Newspaper article The Christian Science Monitor

War in Syria: The Stakes for Jordan

Newspaper article The Christian Science Monitor

War in Syria: The Stakes for Jordan

Article excerpt

Part of a series of articles looking at the regional interests at stake in Syria's civil war. The full list is on the left of your screen.

For Syria's southern neighbor Jordan, which would have trouble surviving a regional war, the view is bleak.

"There's no good outcome in Syria for Jordan," says David Schenker, a fellow at the Washington Institute for Near East policy and a former Middle East adviser to the Pentagon.

The two states have nursed a bitter political rivalry for decades over regional dominance, personal enmity between leaders, and cold war alliances. In recent years, the regime of Syrian President Bashar al-Assad has repeatedly been accused of turning a blind eye to, or even encouraging, Al Qaeda-linked terror plots in Jordan.

But the countries are also tightly connected: deep social ties bind northern Jordan to southern Syria, and trade between the two countries is critical for Jordan in particular because "they still need the lifeline of trade to Europe through Syria," Mr. Schenker says.

Syria's civil war has brought that trade nearly to a halt and flooded Jordan with more than half a million refugees. It has also created an outlet for Jordan's jihadi movement, which has sent hundreds of fighters across the border.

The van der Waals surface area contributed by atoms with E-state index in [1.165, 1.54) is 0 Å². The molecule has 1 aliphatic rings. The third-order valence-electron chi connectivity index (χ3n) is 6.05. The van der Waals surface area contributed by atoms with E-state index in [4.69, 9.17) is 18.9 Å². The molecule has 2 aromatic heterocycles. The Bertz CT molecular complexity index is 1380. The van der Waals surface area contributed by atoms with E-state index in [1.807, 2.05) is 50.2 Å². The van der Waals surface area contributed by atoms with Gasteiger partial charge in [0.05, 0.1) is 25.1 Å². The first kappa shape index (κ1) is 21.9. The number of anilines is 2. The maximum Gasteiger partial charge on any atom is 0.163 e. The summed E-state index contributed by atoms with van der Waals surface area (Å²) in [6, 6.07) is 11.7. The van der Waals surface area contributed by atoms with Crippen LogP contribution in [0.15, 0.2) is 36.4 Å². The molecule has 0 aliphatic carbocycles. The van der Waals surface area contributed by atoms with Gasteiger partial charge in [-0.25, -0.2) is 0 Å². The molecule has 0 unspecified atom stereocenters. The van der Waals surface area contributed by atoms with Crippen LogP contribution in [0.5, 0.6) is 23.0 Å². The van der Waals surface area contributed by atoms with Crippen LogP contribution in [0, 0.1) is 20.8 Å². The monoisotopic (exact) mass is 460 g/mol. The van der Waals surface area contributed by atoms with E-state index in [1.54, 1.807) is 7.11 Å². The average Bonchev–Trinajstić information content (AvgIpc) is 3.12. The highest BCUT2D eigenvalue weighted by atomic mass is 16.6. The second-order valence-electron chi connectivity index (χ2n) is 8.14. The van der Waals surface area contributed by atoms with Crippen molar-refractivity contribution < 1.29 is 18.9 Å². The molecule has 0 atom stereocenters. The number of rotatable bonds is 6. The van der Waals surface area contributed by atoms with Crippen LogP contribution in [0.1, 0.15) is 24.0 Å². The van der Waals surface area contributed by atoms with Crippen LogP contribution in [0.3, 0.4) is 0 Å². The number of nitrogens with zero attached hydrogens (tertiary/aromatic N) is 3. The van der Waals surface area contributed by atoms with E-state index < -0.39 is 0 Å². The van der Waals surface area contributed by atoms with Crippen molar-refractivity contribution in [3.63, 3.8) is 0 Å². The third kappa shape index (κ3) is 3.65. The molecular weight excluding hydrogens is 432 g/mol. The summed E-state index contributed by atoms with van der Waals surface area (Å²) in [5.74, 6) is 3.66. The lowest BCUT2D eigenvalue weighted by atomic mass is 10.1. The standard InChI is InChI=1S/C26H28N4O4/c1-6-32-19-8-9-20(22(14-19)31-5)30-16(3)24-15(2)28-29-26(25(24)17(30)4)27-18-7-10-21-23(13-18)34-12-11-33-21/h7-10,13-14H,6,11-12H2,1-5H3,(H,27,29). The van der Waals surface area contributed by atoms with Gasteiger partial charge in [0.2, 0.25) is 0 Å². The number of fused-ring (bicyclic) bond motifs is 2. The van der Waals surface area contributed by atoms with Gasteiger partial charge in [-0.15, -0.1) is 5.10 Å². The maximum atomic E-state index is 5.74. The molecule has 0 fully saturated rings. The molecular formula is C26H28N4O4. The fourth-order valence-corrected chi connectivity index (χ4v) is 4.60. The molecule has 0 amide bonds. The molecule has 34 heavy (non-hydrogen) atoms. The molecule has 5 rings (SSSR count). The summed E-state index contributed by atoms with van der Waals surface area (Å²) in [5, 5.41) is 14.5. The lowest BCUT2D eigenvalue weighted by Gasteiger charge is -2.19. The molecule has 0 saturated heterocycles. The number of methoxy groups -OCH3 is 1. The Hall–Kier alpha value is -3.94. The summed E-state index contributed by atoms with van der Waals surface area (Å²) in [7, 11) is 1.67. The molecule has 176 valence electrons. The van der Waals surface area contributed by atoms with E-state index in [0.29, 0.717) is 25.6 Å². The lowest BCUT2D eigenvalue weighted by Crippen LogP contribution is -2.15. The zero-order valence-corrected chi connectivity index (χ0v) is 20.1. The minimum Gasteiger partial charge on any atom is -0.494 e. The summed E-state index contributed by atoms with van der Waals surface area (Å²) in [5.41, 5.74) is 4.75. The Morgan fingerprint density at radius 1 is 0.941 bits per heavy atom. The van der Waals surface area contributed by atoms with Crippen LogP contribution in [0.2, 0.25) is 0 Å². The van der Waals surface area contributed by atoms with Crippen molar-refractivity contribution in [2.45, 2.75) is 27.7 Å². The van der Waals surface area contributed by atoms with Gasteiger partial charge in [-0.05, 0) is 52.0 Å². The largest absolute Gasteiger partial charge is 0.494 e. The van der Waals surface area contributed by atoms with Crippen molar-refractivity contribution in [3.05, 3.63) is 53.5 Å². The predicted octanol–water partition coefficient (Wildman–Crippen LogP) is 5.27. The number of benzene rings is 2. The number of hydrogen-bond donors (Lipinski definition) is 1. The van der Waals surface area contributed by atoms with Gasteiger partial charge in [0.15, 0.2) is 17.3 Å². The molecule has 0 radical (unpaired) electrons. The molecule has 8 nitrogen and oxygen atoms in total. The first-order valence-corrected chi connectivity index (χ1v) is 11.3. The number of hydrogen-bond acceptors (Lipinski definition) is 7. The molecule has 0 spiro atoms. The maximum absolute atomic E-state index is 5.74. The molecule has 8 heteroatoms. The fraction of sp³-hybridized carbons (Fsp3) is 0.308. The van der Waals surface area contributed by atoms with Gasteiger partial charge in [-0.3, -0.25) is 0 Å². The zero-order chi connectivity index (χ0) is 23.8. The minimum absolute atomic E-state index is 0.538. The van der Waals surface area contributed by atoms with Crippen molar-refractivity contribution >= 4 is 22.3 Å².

These jihadis are Jordan's nightmare: local extremists, trained on a foreign battlefield, who may someday bring their expertise back home and wage a terror campaign here. If King Abdullah II cannot guarantee security within the kingdom's borders, he loses the biggest factor in his mandate to rule.

Jordan has no desire to antagonize the Assad regime, but it is also dependent on Western and Gulf countries for aid and trade. Amman has publicly professed neutrality and called for a political solution, while at the same time accepting Syrian refugees and defectors, and quietly cooperating with the United States and Saudi Arabia to arm and train the rebels. …

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